Bottom Line: A great entry-level set of studio headphones.
Software for Beginner Podcasting
There are plenty of options for audio recording software. When you are on a budget, you can be thankful there are two great free options: Audacity and GarageBand. If you have a Mac, you’ll have GarageBand already. It’s a great, beginner friendly program with tons of video tutorials online. You can easily mix multiple audio tracks and do basic post production. If you have a PC (or a Mac) you can download Audacity for free. Audacity is another great, beginner friendly program. Similar to GarageBand, you can mix multiple tracks and do basic post production. As you progress on your podcast journey, you will be able to transition to higher quality audio editing software. Logic Pro X (for Mac) and Adobe Audition (for PC) are both great, professional level audio editing programs.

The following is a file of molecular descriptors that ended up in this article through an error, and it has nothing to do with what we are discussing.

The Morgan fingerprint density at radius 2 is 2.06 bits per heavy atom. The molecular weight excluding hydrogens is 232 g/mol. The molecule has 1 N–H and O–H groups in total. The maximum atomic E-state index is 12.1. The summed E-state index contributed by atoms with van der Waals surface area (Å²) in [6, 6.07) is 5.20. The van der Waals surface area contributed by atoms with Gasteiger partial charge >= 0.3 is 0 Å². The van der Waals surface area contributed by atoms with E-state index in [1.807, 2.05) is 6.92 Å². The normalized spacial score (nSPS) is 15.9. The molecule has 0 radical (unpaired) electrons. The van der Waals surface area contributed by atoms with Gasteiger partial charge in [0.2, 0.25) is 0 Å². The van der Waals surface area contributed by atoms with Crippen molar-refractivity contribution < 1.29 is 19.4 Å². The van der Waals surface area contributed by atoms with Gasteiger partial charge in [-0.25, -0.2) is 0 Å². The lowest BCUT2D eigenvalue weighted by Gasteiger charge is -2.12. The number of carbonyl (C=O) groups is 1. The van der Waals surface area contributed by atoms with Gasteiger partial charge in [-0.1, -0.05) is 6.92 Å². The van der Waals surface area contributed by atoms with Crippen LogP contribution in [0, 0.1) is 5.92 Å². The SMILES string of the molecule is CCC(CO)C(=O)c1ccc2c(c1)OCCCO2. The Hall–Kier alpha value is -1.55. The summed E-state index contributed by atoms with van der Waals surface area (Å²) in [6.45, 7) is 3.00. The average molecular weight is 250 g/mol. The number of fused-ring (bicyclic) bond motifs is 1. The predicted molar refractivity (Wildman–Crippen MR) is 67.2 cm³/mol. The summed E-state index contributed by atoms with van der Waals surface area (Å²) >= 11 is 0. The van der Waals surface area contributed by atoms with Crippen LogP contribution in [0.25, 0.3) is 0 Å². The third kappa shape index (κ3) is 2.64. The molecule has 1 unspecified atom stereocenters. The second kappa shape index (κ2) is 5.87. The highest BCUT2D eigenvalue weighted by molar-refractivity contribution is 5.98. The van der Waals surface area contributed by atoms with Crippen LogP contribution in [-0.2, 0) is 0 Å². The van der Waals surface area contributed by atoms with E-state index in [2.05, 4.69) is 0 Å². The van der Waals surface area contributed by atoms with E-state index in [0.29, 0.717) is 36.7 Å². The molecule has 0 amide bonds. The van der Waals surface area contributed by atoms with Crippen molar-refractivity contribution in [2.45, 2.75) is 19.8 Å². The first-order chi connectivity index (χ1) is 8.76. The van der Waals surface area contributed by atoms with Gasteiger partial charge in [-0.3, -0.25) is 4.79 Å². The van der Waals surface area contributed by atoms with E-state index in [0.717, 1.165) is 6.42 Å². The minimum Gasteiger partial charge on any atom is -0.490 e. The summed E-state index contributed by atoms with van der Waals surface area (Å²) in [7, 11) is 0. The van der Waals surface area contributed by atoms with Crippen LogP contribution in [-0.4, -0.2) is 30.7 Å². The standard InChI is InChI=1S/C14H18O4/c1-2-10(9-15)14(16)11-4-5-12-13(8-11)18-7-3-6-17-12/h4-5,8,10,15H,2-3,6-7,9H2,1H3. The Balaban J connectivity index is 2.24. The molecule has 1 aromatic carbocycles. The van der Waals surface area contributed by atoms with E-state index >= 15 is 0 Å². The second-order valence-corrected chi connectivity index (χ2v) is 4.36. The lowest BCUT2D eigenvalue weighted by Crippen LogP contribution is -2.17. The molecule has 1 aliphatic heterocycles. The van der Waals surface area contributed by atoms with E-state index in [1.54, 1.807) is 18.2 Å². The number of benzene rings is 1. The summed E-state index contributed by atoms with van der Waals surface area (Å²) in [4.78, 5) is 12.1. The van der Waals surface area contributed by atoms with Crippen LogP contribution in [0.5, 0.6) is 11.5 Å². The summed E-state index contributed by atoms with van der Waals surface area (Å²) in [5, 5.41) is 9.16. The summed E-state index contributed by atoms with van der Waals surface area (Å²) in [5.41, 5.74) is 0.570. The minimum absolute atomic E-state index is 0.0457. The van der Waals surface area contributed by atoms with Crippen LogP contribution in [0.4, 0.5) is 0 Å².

Additional Optional Accessories
Below are some additional option accessories you may consider. Keep in mind that none of these are essential and can be bought at any time during your podcast career.
Pop filters are used to filter out ‘plosive’ sounds. Prime examples being words that start with the letter ‘B’ or ‘P’. These sounds can be easily heard when recording and can be very annoying for the listener. Luckily, you can pick one of these up for under $20. Because condenser mics have such a low weight diaphragm they tend to be very sensitive to popping.
If you’re buying a microphone that does not come with a stand, be sure to pick one up. You can easily find one for under $50. When podcasting, be sure to buy one that leaves lots of room on your desk. Buying a boom style desk stand will prevent unintentional desk bumps from being picked up during recording.
Unintentional bumps and vibrations can easily be heard with a sensitive condenser microphone and can ruin a take. These can easily be avoided by using a shock mount. The best part is, you can pick one up for around $10. Make sure the one you buy is compatible with your mic and your mic stand.